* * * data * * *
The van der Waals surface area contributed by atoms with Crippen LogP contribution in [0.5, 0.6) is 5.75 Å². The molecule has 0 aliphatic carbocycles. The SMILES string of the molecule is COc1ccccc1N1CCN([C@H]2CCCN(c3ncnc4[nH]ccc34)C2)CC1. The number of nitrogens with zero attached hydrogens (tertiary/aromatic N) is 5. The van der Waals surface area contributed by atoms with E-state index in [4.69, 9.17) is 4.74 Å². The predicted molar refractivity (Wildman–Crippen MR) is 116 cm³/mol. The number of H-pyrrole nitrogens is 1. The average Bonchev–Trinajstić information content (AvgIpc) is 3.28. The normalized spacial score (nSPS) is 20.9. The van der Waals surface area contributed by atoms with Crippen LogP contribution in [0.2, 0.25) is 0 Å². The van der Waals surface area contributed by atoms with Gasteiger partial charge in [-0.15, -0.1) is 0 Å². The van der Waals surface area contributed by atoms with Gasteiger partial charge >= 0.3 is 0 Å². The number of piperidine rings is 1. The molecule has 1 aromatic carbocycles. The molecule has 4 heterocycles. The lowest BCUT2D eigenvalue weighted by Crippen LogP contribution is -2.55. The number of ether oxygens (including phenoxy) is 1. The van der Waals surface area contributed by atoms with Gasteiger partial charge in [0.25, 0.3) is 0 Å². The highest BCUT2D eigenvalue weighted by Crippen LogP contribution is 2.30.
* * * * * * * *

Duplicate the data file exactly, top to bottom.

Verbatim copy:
The van der Waals surface area contributed by atoms with Crippen LogP contribution in [0.5, 0.6) is 5.75 Å². The molecule has 0 aliphatic carbocycles. The SMILES string of the molecule is COc1ccccc1N1CCN([C@H]2CCCN(c3ncnc4[nH]ccc34)C2)CC1. The number of nitrogens with zero attached hydrogens (tertiary/aromatic N) is 5. The van der Waals surface area contributed by atoms with E-state index in [4.69, 9.17) is 4.74 Å². The predicted molar refractivity (Wildman–Crippen MR) is 116 cm³/mol. The number of H-pyrrole nitrogens is 1. The average Bonchev–Trinajstić information content (AvgIpc) is 3.28. The normalized spacial score (nSPS) is 20.9. The van der Waals surface area contributed by atoms with Crippen LogP contribution in [0.2, 0.25) is 0 Å². The van der Waals surface area contributed by atoms with Gasteiger partial charge in [-0.15, -0.1) is 0 Å². The van der Waals surface area contributed by atoms with Gasteiger partial charge >= 0.3 is 0 Å². The number of piperidine rings is 1. The molecule has 1 aromatic carbocycles. The molecule has 4 heterocycles. The lowest BCUT2D eigenvalue weighted by Crippen LogP contribution is -2.55. The number of ether oxygens (including phenoxy) is 1. The van der Waals surface area contributed by atoms with Gasteiger partial charge in [0.25, 0.3) is 0 Å². The highest BCUT2D eigenvalue weighted by Crippen LogP contribution is 2.30.